Another View Graphic

Editor's Note: The following short column appeared last week in the Monterey County Weekly, one of our colleagues. We liked it so much, we're asking you to read it too.

Good evening.

There is so much happening in the world: pandemic, instant recession, police and protesters, elections, Trump, Russian interference, Yellowstone earthquakes. During a recent Zoom work meeting, a coworker marveled, “Remember when Australia was on fire? That was January.”

Media consumption and literacy is super important right now. But there is so much swirling around us, coming from multiple platforms and from mysterious sources, that it gets confusing. Here are a few ways to maintain a healthy media diet.

1) Slow it down. Make time to read slower, trying not to let emotions overrule reasoning. Click on embedded links and read those. Look up words you’re not familiar with. Consume news slower, like you would a meal.

2) Scrutinize it. Beware of media you’ve never heard of before. If someone is hostile to trusted sources — like the World Health Organization or National Institutes of Health — watch out.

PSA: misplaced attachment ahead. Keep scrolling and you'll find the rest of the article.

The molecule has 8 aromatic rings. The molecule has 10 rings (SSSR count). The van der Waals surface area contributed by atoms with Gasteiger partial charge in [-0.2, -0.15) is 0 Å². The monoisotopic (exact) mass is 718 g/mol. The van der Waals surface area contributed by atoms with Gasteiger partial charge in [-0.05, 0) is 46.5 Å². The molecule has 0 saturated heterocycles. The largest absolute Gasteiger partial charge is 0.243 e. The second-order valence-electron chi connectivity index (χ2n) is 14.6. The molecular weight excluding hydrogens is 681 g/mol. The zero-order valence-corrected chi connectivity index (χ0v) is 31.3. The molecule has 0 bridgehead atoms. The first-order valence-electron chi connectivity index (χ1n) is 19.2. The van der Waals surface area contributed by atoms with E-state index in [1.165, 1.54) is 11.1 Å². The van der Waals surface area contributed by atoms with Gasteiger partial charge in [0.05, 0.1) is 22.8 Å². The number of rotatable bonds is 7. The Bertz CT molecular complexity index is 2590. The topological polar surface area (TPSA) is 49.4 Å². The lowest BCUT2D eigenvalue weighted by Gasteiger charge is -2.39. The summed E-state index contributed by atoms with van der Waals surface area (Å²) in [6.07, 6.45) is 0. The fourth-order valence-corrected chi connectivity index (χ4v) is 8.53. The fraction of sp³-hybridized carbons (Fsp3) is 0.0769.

3) Skew older. Reputable and long-established media have an interest in protecting their reputation and nurturing a long-term relationship with their readers, listeners and viewers.

4) Read other opinions. That includes media that has a different point of view than you hold. Know what (and why, hopefully) folks on a different spectrum are thinking.

5) Check sources. Watch out for media websites that don’t do original reporting, but simply recycle others’ reporting. Real news sites will reveal where their information, quotes and statistics came from.

6) Turn it off. When you’re oversaturated and you get too anxious, hopeless or confused, stop and read a book, go for a walk, do some handiwork or chores, play with your kids. Participate at your own pace.

Good night, and good luck.

Walter Ryce is the arts & culture writer at the Monterey County Weekly.

Load comments